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Do Border Collies have ESP?

November 23rd, 2011

By Robert Singer

Last year Bart and I went to a lecture at the UCLA Law School. We purchased a parking permit and entered the parking structure P2 at level 5 and found a parking place on level 7. We exited the parking structure on level 1 and headed up Charles E. Young Drive East (CEYE) to Dodd Hall.

After the presentation we had lunch at the Lu Valle Student Commons where a student of Professor Jared Diamond (Guns, Germs and Steel) made the mistake of admiring Bart. She was familiar with Diamond’s answer to "Yali's 'Cargo' Question: Why they are so rich and we are so poor?” She liked my answer much better: “We” are so rich and "they" are so poor, because we in the East-West civilizations came from feudal societies and they in the North-South were “Caste.” Consumerism is anti-thetical to the Caste System because it requires a focus on pleasure and a conviction that it is right to seek the satisfaction of selfish desires in this life. The Question of Questions.

Bart and I exited the commons at the rear and found ourselves on Charles E. Young Drive West. Not sure of the way back, I looked down and told Bart to “find the car!” [1]

Here is a map of Charles E. Young, the campus, and the parking structure.

Click here to read the entire UCLA adventure and how I incorrectly came to the conclusion that Bart and his nephew, Jeddy, used their cognitive map: a powerful memory of landmarks to demonstrate, the sensu Tolman defintion of novel short-cutting to “find the car!”

The dogs weren’t taking a novel, or any kind of, short cut back to the parking garage.

They found the car based on dead reckoning. [2]

I agree with Andrew Bennett, “the cognitive map, the sensu Tolman, O’Keefe and Nadel defintion of novel short-cutting is no longer a useful hypothesis for elucidating the spatial behaviour of animals, and that use of the term should be avoided.” [3]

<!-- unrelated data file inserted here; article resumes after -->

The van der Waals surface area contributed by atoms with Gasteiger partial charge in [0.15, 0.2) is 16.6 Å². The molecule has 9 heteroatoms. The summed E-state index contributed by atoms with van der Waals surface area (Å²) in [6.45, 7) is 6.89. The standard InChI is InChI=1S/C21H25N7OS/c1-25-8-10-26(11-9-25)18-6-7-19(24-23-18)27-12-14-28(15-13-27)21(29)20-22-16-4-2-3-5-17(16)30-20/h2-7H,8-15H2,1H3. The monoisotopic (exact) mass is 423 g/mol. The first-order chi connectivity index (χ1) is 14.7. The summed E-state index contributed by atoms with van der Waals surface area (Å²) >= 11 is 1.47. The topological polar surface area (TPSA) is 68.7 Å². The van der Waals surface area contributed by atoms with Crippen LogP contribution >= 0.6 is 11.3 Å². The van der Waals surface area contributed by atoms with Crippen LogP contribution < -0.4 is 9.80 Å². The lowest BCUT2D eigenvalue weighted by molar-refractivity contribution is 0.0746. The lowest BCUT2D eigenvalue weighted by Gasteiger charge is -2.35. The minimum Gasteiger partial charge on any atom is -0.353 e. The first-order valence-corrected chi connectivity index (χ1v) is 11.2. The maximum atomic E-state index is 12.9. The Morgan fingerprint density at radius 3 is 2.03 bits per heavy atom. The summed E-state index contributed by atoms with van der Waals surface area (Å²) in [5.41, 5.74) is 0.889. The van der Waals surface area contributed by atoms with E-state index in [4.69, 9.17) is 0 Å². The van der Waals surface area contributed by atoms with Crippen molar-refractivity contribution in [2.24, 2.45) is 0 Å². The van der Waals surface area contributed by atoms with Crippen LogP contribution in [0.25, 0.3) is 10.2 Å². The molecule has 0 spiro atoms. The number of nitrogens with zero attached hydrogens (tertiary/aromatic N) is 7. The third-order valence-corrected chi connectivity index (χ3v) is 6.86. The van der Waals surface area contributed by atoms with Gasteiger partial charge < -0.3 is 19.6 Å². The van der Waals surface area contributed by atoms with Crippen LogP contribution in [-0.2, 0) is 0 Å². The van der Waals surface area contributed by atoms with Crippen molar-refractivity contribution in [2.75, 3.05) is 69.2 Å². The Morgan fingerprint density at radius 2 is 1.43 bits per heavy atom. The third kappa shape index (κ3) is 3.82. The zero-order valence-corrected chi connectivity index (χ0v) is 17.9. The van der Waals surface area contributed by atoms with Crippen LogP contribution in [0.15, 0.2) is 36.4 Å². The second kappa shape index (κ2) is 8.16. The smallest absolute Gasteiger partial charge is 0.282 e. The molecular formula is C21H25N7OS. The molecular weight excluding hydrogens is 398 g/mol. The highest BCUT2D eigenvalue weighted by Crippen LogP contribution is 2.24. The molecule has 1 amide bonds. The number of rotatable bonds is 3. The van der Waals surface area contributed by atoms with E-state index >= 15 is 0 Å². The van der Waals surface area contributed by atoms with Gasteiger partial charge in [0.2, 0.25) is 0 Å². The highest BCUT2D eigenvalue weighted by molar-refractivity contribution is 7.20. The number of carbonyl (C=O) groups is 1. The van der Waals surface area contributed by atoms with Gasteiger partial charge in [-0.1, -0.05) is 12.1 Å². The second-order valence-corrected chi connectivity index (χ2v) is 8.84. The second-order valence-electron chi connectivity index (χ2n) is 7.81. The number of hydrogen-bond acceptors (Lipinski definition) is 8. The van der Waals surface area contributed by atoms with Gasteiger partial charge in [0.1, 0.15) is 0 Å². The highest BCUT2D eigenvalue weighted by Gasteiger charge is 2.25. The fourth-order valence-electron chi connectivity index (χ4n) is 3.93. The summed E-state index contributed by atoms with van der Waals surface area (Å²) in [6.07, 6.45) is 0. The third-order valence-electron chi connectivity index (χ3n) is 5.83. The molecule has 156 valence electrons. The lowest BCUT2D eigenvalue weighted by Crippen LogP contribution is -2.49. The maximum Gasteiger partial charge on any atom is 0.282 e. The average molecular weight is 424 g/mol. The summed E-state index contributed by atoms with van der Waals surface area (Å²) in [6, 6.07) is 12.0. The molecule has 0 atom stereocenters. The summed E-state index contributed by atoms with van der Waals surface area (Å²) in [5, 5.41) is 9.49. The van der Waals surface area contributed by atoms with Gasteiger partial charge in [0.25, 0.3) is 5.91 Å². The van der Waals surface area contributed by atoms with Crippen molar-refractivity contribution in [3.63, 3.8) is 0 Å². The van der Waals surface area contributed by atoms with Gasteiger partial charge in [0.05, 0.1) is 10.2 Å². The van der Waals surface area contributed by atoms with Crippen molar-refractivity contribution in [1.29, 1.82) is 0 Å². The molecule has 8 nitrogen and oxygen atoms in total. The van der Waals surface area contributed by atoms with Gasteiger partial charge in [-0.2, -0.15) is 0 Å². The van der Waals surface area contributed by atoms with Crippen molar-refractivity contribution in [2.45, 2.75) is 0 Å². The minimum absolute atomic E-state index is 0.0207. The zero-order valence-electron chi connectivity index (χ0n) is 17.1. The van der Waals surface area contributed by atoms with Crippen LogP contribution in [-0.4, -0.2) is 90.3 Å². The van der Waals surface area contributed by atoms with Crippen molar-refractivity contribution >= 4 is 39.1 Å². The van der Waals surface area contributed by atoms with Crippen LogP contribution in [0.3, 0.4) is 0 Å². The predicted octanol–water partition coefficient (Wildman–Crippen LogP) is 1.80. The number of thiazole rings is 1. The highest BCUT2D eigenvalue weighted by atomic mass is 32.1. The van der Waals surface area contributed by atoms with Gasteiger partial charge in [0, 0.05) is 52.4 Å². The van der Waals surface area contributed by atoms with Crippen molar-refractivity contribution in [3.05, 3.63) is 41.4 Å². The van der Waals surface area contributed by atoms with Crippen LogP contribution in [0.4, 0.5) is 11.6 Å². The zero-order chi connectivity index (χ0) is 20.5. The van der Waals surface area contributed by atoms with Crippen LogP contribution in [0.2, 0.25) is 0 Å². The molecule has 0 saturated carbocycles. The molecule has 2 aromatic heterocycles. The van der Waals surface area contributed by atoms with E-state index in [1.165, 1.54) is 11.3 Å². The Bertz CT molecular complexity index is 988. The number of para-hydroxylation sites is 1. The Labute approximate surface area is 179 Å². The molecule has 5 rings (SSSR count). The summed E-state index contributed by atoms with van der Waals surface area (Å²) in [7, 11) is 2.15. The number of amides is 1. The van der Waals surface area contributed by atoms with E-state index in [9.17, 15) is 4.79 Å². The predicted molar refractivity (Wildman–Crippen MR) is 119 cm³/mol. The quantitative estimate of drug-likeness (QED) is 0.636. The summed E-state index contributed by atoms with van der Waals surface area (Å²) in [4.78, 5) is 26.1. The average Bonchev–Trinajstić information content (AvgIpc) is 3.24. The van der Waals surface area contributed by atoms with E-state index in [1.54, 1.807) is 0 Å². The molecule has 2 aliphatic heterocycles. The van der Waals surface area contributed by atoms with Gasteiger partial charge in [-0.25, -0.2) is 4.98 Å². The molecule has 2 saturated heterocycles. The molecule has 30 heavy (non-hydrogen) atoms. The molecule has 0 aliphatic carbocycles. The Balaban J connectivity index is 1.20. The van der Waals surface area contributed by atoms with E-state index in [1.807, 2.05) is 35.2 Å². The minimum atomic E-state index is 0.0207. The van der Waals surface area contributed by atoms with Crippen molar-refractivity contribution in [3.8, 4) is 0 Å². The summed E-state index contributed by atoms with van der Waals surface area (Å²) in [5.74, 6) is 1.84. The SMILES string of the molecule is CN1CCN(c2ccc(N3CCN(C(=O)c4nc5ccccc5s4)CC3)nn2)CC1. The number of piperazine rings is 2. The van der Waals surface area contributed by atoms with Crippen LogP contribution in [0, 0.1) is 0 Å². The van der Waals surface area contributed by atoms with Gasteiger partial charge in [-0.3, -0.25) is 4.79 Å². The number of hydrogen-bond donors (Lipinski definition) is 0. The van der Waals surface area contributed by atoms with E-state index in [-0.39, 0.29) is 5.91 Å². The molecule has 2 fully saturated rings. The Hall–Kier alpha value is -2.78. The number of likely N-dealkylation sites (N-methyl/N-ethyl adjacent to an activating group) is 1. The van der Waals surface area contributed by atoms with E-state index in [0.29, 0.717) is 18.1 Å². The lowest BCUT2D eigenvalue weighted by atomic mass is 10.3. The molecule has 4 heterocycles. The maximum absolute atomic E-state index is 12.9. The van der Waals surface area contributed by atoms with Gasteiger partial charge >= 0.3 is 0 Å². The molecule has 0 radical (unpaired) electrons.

Bart, Jeddy, Reilly use an extra-normal sensory perception of changes in the earth's magnetic field to “find the car!”

On October 27, 2011, I went on a hike with my three dogs and a woman writer friend (WWF). The hike confirmed that my dogs don’t take short cuts but at the same time the hike supported study about a “heretofore undiscovered magnetic telepathic mechanism” dogs may be using to “find the car!”

A British psychologist study together with numerous accounts confirmed that dogs and even cats are capable of traveling long distances to find their way home [as opposed to find the car, which would be much harder] was, according to researchers, not conclusive.

Researchers questioned the omissions, methodology and that the conclusions might have been colored by prior hopes and expectations. [4]

No one is questioning the scientific established fact that dogs and cats do have an extraordinary ability to find their way home from long distances. The researchers are not convinced that dogs and cats can return home from hundreds of miles away, “guided by some extra-normal sensory perception.”

Overview

Here is a Google map of the Dos Vientos Open Space in Newbury Park California. The yellow path is the one we took to the twin ponds and finally to the Outlook. What is of particular interest is the decision we made at the Y-fork; we took the high road on the way up to the twin ponds.

The return trip is in red. Notice that we took the lower road at the Y-fork. Keep reading about the hike to find out why.

Start of Hike